Author Topic: The best glazes are by?  (Read 6433 times)

Offline dantheman

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The best glazes are by?
« on: November 02, 2007, 04:35:47 PM »
You are absolutely correct Lynne.
I was thinking of doing a poll to find the best Pottery ever produced but realised that most is from that era of Japanese pottery production and totally out of most of the groups field of knowledge. (mine included)

Offline josordoni

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Re: Poole Pottery
« Reply #1 on: November 02, 2007, 04:40:31 PM »
and contemporary of course too:  how about this one:



In fact this a wonderful site for Japanese glazes that I found after only a little browse:

http://www.e-yakimono.net/guide/assets/images/fujioka-shuhei-iga-bidoro-kai-ato-hi-iro-GB.jpg

Offline dantheman

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Re: Poole Pottery
« Reply #2 on: November 02, 2007, 04:52:02 PM »
let's have a debate,we can all extol the virtues of our favorite pottery and then vote to see which one wins.
I wouldn't choose Poole though,i can see the limitations of that factory!

Offline josordoni

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Re: Poole Pottery
« Reply #3 on: November 02, 2007, 04:52:18 PM »
And some of the best 18th and 19th century Japanese glaziers beat them all....

In your opinion Lynne, other?s might disagree K

Of course, only my opinion, and a very off the cuff one at that.  I love the early Poole with orangepeel black and kingfisher, I find some smooth lustre glazes like those from Pilkingtons and early Moorcroft delicious.  I find Noke's work on Chung and Sung glazes amazingly complex.

Basically I love the subtle artistry of glazes, and the chemical experimention that achieves them.

Offline josordoni

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Re: Poole Pottery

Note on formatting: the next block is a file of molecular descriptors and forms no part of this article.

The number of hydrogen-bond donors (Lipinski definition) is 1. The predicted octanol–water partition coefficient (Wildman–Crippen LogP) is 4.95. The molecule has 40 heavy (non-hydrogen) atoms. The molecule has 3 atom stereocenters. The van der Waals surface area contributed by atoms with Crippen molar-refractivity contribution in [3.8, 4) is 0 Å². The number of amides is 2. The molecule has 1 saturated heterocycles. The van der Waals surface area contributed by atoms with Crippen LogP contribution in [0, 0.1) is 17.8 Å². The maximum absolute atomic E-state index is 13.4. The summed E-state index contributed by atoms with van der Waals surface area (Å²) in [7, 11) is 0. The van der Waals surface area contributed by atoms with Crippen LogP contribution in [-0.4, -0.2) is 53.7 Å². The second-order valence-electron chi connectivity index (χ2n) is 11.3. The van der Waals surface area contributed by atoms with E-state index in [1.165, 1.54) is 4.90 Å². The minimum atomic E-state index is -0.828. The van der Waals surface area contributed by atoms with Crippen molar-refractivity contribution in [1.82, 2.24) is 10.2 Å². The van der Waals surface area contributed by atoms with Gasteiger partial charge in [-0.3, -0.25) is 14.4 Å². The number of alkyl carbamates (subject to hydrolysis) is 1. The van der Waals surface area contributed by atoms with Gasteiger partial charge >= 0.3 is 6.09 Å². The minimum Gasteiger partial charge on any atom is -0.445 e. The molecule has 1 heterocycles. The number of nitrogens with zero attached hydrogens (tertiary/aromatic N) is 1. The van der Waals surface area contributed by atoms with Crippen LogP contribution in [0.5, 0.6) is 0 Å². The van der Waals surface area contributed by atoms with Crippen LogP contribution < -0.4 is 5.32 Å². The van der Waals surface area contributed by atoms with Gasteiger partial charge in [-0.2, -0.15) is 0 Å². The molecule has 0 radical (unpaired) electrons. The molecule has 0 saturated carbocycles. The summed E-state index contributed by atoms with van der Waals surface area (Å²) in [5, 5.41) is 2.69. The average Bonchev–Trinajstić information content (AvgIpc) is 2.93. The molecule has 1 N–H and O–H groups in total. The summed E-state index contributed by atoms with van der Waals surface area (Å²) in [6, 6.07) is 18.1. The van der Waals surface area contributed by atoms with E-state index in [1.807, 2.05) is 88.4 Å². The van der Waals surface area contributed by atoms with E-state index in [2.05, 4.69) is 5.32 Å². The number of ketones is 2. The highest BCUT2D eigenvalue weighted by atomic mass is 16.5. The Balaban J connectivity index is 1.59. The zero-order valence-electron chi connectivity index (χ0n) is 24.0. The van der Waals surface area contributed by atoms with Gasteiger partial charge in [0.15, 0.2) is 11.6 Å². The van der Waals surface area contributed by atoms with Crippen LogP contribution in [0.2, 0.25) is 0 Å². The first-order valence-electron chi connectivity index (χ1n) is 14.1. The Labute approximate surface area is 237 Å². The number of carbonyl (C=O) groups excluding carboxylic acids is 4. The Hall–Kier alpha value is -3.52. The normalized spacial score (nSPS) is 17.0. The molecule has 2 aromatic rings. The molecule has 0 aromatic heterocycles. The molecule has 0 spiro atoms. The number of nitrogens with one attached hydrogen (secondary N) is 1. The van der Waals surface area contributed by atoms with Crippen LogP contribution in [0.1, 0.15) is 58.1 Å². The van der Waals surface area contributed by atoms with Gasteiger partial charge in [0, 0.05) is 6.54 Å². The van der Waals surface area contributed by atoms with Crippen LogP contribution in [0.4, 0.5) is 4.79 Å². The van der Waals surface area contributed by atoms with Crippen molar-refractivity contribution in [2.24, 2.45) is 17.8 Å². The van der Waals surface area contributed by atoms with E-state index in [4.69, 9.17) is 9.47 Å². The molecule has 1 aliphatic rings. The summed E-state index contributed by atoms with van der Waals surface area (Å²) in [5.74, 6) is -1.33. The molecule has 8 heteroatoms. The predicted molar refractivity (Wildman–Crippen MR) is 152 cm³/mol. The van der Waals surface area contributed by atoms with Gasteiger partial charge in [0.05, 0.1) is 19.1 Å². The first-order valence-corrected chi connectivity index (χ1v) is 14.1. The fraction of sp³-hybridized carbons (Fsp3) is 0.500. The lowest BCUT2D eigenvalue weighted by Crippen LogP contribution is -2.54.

« Reply #4 on: November 02, 2007, 05:05:07 PM »
'Best' is totally subjective though - in what way best?  The form, the glazes, the material used?  I really don't see how there can be a 'best' - Dan likes Poole, Lynne likes Japanese, I like West German and Italian, Kev obviously likes West German - it's horses for courses.  Whatever anyone could say about Japanese pottery (for example) being the best I could come up with an argument why it's not.  The best to me is not what might be considered to be the ultimate by others but what I like personally - I tend to take very little notice of the opinion of others when it comes to something I like.

Well said Pip, of course you are quite right. 

No matter what pottery you discuss, there will be some pieces that are wonderful and others that don't quite hit the spot.  Some Japanese from one particular potter may be better than an equivalent European artist, and vice versa, even if we look at work from the same two potters.  Subjective in terms of personal appeal, and in terms of how the kiln and the artist was working on that particular day.

I think it important to note that all the items we have mentioned so far seem to be attributable to individual potters/painters/glaziers, rather than items that are mass produced.  This in itself means that each item will be individual and have its own discrete merits and demerits.

Offline dantheman

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Re: The best glazes are by?
« Reply #5 on: November 04, 2007, 10:58:20 AM »
When buying pottery i am drawn to attractive glaze over all other factors,firstly i was bowled over by the vibrant coloured glazes of Poole pottery and the thick drip glazes of the Cornish potteries such as Fosters.
As i researched Poole pottery i found  other great glazes produced in potteries that the Poole artists had also worked at such as Dartington,Cobridge and Dennis China Works, also it lead me to the source of  Poole pottery Delphis glaze ,Vallauris in Southern France.
 Most of the pots that I have bought over the years have eventually lost a little of the original attraction and have been put away to make room for new aditions to my collection but the one glaze that i never get bored of is Wilkinson Oriflame,the colours are as deep as any i have seen on pottery and the patterns could be a lighening-filled sky one day and the next day a deep ocean with seaweed silhouetted against a myriad  of reflected colour. No other glaze (so far) has made me feel so awe-struck.
The piece that i look at most cost my better half 50p in a junk shop!

Offline josordoni

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Re: The best glazes are by?
« Reply #6 on: November 04, 2007, 12:14:39 PM »
Picture picture picture.... (insert jumping up and down smiley)


Offline josordoni

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Re: The best glazes are by?
« Reply #8 on: November 04, 2007, 12:57:47 PM »
Lovely stuff - good price too, even with the hairlines.  I don't mind damage sometimes if the overall effect of the piece is still there.  I like purple and blue glass - especially perfume bottles, and have a couple of really nice named ones with internal cracks that don't offend me at all.


 

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